With the ceremonial break of a champagne bottle, the new Huskie Buses were given the green light for operation.
NIU graduate Susan Haas broke the bottle after a group of NIU officials and student leaders had taken a maiden voyage on one of the buses during Wednesday’s christening ceremony.
Haas, who was one of the first people to take the initiative on acquiring the handicapped-accessible buses, demonstrated how the handicapped equipment worked via her wheelchair.
Participants were then given a ride around campus and downtown DeKalb.
“I was impressed,” Haas said. “I haven’t been on a bus since I was seven. Riding a bus is a just a novelty.”
Six new buses will be in operation today, three more next year and four more the following year to complete the 13-bus Huskie fleet 1994.
The buses comply with the American Disability Act requiring all buses to have handicapped-accessible lifts by 1996.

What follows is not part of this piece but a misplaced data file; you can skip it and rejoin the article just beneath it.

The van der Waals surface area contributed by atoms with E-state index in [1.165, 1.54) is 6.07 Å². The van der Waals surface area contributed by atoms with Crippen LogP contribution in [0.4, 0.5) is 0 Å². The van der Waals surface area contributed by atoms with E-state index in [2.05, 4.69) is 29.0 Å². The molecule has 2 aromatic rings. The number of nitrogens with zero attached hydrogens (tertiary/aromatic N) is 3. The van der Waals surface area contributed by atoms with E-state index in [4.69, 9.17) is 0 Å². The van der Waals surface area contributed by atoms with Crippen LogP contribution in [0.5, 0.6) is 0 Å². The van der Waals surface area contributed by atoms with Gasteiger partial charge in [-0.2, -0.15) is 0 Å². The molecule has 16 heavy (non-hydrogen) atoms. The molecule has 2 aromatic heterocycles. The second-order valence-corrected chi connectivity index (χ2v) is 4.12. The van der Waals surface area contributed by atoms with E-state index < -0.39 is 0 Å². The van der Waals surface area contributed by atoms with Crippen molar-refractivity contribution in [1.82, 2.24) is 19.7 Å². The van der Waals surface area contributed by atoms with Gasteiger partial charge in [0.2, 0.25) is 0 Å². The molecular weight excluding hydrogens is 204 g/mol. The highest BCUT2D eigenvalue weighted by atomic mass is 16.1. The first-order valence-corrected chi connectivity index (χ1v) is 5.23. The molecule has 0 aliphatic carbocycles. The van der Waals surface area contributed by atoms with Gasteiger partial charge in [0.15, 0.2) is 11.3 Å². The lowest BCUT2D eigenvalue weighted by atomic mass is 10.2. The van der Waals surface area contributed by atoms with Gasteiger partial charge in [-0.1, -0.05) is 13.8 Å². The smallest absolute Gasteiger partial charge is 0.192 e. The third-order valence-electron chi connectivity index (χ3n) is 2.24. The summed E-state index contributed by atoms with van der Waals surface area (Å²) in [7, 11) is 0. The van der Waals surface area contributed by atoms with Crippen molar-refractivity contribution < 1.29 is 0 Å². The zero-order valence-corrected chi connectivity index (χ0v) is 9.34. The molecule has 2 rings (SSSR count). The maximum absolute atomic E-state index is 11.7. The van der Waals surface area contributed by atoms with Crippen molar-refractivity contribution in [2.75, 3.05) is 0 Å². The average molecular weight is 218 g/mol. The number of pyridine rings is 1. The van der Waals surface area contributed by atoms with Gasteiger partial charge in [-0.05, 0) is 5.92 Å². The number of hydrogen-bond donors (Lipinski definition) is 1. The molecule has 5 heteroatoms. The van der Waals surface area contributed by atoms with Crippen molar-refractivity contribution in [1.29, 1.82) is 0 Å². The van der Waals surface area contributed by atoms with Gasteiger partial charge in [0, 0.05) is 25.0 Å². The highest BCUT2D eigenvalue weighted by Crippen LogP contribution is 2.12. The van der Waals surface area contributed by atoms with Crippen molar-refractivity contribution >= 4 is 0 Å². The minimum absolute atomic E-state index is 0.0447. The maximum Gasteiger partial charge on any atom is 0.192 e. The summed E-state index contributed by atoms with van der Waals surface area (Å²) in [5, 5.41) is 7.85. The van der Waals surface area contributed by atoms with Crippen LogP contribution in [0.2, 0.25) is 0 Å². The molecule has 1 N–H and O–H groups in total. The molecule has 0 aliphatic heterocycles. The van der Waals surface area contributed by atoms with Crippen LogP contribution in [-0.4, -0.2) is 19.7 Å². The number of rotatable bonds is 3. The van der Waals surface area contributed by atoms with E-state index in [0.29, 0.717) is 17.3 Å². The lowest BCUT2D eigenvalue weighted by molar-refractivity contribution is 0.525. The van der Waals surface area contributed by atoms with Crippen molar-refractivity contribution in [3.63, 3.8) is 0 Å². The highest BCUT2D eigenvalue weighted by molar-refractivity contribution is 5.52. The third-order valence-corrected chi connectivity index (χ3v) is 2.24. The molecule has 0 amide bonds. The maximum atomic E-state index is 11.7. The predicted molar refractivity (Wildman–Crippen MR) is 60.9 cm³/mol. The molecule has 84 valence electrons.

One new bus will be used for each of the bus routes, making each route wheelchair accessible.
Pat Sanchez, Student Associaton Mass Transit Adviser, said the six buses cost about $1 million and were paid for entirely by student fees. An individual bus cost $173,000, said Charlie Batista, Huskie Line general manager. The lift option cost $20,000, Batista added.
The new buses should last approximately 20 years.
“We will really be in a position to carry on service to the maximum level that this campus needs in order for the campus and the community of DeKalb and Sycamore to grow,” Sanchez said.
A reception at the Holmes Student Center’s Heritage Room followed the ceremony, where NIU and community leaders spoke about the buses.
“We’ve taken a giant step here today in introducing this service,” NIU President John La Tourette said.
“What we’ve done here at NIU is not only to comply with the law, but to do the right thing and to do it on a timely basis,” La Tourette said.
Haas said she began her efforts to get the new buses in 1987, but money was a big obstacle back then.
“I was hoping Northern would try to be on the front lines and get someting started ahead of eveyone else,” she said.
“‘88 really got them going, because they have to be in compliance by ’96,” Haas said. “They’re way ahead of what they have to be, which impresses me.”
“It’s been a long ride,” Haas said. “We want the same as everyone else.”